Learning With and From Baltic artists in the Shadow of the War on Ukraine
In an open window in Tallinn, Estonia, adorned with Ukranian flags, standing atop a classically deep windowsill, a series of Russian-speaking Estonian artists recently sang songs, read poems and declared their opposition to Russia’s war on the Ukraine. They spoke into a microphone one after the other, amplified so that the Russian embassy across the street could hear them– but this was an action with echoes across the Baltic states: Estonia, Latvia and Lithuania.
In the major cities of these three countries, Ukrainian flags are everywhere: in business windows, on billboards. Many governmental offices fly both local and Ukrainian flags: there are notices everywhere offering Ukrainian refugees free support, free transportation. Concerts, art sales, live protests, all being staged to support Ukraine. The Latvian National Library in Riga has a special highlighted section of Ukrainian literature, and resources for Ukrainian citizens: Kaunas, as a European Capital of Culture, is featuring a space especially for Ukrainian communities. A Ukrainian contingent walked in a group for Baltic Pride, led by Hanna Dodeska in a traditional Ukrainian national costume.
This fundraising, political opposition and activism stem from a very local memory and history of what it means to have been conquered by Russia. Putin has made it clear that his hope and goal is to return Russia’s borders to their soviet placements, borders that the Baltics experienced as a violent form of occupation. “It is well known that Estonia, Latvia and Lithuania are the only countries to have belonged to both the Soviet and European Unions, but they are also the only international group to exist within the uncomfortably nationalist union of the European project. This means the Baltic as a discrete geopolitical entity is simultaneously defined by what it is, and what it isn’t, defined by what it has always been (European), and what it was forced to oppose (the Soviet regime and communist ideology). In this way, the Baltic is defined by the paradoxical quality of not having always belonged to what it has always belonged to,” writes Jack Self (1).
In the post-soviet, European-Union Baltics, the war on the Ukraine is the latest thing the Baltics have been united in what they have been forced to oppose. For countries that share similar timelines of oppression and independence (each with their own museum of occupation and freedom), the ubiquity of the Ukrainian flags suggests a narrative: We are all Ukranians, a statement you can see on some t-shirts and stickers. The three countries have a history of joining forces in solidarity, the most famous case being the “Baltic Way,” a 1989 human chain stretched across the three countries in protest of the Soviet regime, but other practical ways, grants from the European Union, for instance, forming a “Baltic Bubble” during COVID, or sharing a pavilion at the Venice Biennale, as in 2016. Still, there is an insistence amongst some residents and artists that what they really are, is part of an international community– not isolated to a geographic region, or limited by their recent history.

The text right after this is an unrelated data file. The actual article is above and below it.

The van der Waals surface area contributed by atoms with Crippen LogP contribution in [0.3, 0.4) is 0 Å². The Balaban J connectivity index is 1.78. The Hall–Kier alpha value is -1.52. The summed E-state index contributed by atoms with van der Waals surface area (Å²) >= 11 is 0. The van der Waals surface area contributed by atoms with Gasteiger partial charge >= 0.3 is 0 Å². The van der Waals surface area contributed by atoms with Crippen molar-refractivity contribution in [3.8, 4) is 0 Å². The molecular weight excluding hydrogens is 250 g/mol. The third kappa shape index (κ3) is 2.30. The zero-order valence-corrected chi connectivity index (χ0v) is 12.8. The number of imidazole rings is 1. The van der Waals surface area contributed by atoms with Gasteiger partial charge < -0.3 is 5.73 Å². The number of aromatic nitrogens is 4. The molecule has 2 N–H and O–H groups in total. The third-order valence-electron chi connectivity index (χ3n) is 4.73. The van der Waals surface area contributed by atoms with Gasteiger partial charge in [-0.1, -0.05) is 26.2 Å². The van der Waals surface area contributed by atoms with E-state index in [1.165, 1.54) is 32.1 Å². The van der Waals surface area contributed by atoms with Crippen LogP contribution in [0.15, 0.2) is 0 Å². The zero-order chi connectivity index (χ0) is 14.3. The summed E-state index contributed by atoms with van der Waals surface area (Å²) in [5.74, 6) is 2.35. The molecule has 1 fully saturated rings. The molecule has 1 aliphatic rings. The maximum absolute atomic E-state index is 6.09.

The protest venue, Kanuti Gildi Saal, was also a venue for this years’ Baltic Dance Platform, a festival of moment and dance performances across the three countries, with workshops and pitches for potential touring works. Performances over the weekend included solo works examining work and fear, and epic examinations of ecological entanglement.
The nods toward international connections emerge in the work in the festival, even as works are united under the umbrella of “Baltic.” workpiece is a simple, resonant piece performed entirely on a treadmill with a signature red polo shirt– built from the artists’ experience working shifts at a McDonalds. Latvia-based artist Jana Jacuka creates a powerful piece, routine of fear, examining the impacts of abuse and violence against women on both a personal and global level. In Eden detail, we are overwhelmed by endless ecological references: mushrooms and their mycelia, bodily processes, phlegm and dirt– but there are also elements of nationalistic and soviet-era symbolism, as when Latvian-Estonian performer Jette Loona Hermanis, dressed like something akin to a Baltic milkmaid, is harassed by, and then fights back against, performer Johhan Rosenberg, who wears a retro trenchcoat, spewing Russian obscenities.
Artists in the former soviet states have been digesting the soviet union, and its aftereffects, since it ended. The legacy is most clearly pronounced in the the ruins of half-built and abandoned soviet buildings and projects: we see these very spaces reframed as otherworldly in Kaunas-Vilnius: Moving Mountains by Lithuanina artists. Soviet relics like the Vilnius TV tower float away, spinning into space in Synchronization (2009), a video by Rimas Sakalauskas: an abandoned greenhouse, scrapped together from found materials and industrial armature, becomes a Baronness-Duchampian readymade in a work by Augustas Serapinas, Notes from Užupis. October 15, 2021. Dirty Deal Teatro in Riga recently showed an Estonian play, Two Garages, in English, with a Latvia- and Estonia-based creative team, humorously examining the way that poverty and ubiquitous plastic enabled a unique tinkerer/garage culture among men who came of age in the soviet era. The project D’est exhibits projects from artists working in the shadow of the soviet union, pushing for feminist histories and the rexamination of soviet sites, memories and meanings.
The soviet regime is clearly defined as a shared, regional, collective trauma, one that will take generations to process, in the epic show Difficult Pasts, Connected Words. The exhibition includes works from the Baltic states but also Poland and the Ukraine, and has been exhibited both in Latvia and in Vilnius, where it is up at the National Gallery of Art until the end of the summer.